'at times I thought I was deluding myself to even try'
If you go on the logbook page for Malc Smith's Hunger (9a), you'll see just one logged ascent.
Date: 23 May
Style: Leap RP
Last week, the enigmatic and elusive climber known only as 'hidden' made just the fifth ascent of Scotland's first 9a, a route that, until June last year, still held claim to the title of 'Scotland's hardest route'.
First established in 2010 by the legendary Malc Smith, Hunger was left unrepeated for eight long years until a young Will Bosi came along to claim the first repeat.
A year later, in 2019, Dave MacLeod, who worked the route alongside Malc when it was still awaiting its first ascent, put an end to his fourteen year relationship with Hunger and claimed the third ascent. Last year, Hamish McArthur brought his comp pedigree to the Anvil and made the fourth ascent, on just his second day on the route.
And then, on 23rd May 2023, after twenty sessions on Hunger across two years, a fifth climber joined this elite group - Rob Sutton.
So, who is Rob Sutton?
44 years old, father of three, operations director across five climbing walls in the TCA family. You might, if you're a hoarder/collector/connoisseur of On the Edge magazine, know Rob for his 2003 fourth ascent of Poppy (8b+) at Ansteys Cove, in Devon. Or perhaps you'll remember him for his ascent, in 2011, of Kilnsey's first 8c, True North (8c).
Alternatively, if you're a regular browser of UKC's recent top ascents page, you might well know him as one iteration of the aforementioned 'hidden'. Two months before we found Rob 'hiding' at the top of the sport ascents page with Hunger 9a, he was 'hiding' at the top spot of the trad ascents page, with a sixth ascent of Dave MacLeod's hard E9 at Dumbarton Rock - also the first E9 in Scotland - Achemine (E9 6c).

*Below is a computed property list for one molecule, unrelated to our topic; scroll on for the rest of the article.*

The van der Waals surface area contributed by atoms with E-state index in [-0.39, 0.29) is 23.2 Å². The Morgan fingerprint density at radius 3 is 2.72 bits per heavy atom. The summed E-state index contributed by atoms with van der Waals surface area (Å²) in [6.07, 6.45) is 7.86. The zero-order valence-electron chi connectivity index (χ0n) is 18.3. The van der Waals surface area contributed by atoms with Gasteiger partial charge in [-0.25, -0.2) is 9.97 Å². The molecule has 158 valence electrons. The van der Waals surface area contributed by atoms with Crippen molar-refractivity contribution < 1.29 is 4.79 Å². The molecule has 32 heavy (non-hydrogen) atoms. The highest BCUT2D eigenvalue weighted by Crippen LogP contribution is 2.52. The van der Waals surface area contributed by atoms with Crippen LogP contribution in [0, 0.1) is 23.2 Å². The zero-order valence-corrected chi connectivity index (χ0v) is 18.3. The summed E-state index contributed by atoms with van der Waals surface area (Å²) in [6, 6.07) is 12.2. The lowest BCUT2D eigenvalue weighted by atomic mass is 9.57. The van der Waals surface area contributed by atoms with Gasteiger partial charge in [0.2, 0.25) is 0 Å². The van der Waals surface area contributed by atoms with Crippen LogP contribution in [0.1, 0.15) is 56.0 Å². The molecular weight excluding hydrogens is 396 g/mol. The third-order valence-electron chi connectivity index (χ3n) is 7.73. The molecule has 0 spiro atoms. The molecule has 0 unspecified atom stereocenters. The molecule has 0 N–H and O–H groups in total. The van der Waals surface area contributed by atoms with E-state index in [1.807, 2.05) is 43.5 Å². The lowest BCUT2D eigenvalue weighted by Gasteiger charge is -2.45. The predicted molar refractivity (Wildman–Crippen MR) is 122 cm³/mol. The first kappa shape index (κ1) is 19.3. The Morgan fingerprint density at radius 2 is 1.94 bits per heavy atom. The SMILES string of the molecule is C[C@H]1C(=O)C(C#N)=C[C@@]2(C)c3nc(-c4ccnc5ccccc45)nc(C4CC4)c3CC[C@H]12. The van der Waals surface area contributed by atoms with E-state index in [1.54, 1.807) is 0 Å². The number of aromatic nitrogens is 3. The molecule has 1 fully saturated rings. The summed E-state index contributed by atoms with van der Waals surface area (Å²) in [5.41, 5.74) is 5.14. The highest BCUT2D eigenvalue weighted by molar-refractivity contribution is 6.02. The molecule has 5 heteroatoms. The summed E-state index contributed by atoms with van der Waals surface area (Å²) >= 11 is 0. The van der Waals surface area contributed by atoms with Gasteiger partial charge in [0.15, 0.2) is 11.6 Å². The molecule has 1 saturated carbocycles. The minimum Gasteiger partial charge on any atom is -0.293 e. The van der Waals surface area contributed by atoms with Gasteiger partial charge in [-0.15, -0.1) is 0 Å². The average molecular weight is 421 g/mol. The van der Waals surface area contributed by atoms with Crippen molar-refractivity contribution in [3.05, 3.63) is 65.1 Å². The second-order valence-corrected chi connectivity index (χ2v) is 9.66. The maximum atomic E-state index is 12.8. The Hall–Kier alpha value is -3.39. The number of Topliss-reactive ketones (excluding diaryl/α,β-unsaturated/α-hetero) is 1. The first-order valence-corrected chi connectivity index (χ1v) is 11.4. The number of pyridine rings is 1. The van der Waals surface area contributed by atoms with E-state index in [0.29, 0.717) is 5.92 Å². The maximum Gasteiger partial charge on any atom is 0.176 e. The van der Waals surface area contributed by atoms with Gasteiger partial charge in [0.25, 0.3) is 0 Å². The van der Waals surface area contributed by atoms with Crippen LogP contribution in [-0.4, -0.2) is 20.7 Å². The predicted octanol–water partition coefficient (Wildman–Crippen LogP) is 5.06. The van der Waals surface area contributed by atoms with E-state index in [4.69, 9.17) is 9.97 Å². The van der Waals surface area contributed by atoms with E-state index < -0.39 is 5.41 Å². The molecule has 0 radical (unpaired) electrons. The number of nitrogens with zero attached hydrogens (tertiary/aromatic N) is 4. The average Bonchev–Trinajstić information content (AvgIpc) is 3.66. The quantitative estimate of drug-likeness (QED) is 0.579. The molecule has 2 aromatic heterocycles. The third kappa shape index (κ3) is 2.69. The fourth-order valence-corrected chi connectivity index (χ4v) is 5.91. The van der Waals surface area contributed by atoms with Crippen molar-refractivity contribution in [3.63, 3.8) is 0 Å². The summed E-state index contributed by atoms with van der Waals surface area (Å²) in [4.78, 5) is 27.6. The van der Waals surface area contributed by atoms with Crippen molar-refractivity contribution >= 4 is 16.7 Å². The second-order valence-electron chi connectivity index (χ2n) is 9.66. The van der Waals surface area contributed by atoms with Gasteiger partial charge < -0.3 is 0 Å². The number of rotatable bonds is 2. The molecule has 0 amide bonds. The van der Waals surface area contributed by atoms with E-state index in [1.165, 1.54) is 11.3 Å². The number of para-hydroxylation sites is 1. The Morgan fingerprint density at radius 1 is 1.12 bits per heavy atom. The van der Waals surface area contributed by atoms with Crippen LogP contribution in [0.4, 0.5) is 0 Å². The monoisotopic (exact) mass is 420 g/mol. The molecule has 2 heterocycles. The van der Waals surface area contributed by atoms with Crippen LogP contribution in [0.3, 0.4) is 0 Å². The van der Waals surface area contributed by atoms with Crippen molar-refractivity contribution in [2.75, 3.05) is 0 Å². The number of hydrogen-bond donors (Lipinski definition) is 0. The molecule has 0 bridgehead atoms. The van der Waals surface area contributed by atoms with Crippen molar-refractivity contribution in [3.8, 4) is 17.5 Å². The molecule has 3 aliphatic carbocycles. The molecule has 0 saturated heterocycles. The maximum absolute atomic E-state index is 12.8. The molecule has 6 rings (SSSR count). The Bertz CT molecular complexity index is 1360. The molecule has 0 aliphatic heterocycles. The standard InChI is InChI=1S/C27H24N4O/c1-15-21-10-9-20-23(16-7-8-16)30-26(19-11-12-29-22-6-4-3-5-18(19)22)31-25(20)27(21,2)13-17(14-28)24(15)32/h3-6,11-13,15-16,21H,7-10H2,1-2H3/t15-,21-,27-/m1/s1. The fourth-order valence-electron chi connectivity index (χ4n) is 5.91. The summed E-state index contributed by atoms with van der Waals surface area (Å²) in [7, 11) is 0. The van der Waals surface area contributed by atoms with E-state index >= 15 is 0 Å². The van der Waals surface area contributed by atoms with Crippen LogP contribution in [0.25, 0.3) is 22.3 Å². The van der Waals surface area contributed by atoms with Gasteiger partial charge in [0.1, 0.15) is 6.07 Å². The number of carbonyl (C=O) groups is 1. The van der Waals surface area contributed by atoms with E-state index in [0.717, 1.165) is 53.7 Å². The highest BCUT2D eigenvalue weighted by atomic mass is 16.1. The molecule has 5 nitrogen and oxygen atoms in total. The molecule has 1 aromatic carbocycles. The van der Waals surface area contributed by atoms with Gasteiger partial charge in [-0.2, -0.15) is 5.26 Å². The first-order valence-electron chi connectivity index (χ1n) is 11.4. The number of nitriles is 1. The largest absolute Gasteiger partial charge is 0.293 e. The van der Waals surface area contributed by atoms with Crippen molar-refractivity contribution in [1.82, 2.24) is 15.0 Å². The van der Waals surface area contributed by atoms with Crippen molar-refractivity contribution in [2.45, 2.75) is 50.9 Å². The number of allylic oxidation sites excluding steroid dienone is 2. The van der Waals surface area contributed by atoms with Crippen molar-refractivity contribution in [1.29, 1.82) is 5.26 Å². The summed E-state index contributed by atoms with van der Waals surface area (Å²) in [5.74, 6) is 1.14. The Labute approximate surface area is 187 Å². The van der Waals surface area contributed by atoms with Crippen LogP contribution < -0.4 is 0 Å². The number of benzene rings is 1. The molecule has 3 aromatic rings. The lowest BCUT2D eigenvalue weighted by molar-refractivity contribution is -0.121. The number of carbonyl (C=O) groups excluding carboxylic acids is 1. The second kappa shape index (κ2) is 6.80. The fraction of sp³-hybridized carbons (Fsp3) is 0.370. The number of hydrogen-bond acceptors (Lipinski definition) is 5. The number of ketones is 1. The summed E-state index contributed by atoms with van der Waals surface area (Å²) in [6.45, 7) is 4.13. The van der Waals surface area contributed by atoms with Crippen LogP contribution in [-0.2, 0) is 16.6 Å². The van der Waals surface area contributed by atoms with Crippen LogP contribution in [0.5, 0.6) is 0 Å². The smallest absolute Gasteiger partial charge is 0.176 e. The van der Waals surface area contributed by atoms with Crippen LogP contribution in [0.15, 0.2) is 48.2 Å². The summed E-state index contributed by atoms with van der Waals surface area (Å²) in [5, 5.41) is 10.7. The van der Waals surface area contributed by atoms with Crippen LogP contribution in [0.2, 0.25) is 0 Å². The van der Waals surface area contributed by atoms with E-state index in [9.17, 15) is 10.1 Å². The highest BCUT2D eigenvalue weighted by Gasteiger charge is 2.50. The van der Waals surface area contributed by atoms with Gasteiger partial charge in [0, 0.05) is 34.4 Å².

We decided it was time to unhide the hidden, to learn about the man behind the ascents, and to find out more about Rob's incredible year of climbing so far.
Why are you hidden?
I'm hidden because I've always thought of my UKC logbook as a record for me rather than anyone else.
It's also incomplete, I'd intended on going back through old tick lists to get it up to date but never have. It's got to be right! It's a bit daft really, and friends often - rightly - take the piss, but that just makes it more fun staying hidden.
I share ascents with friends and family, but beyond that I'm not worried one way or the other if people know. It's lovely to be asked to do this interview and I'm happy to oblige - and to be unhidden! - but the important thing for me was sharing the news directly with those I spend my time with.
Onto to the climbing itself, congratulations on an amazing last couple of months! Achemine E9 6c in March, and, just last week, a rare repeat of Malc Smith's Hunger, 9a. How does it feel to have had such a successful spring?
Thanks! Yeah, it feels great, and a little surreal to be honest, because I've been so focused on the process.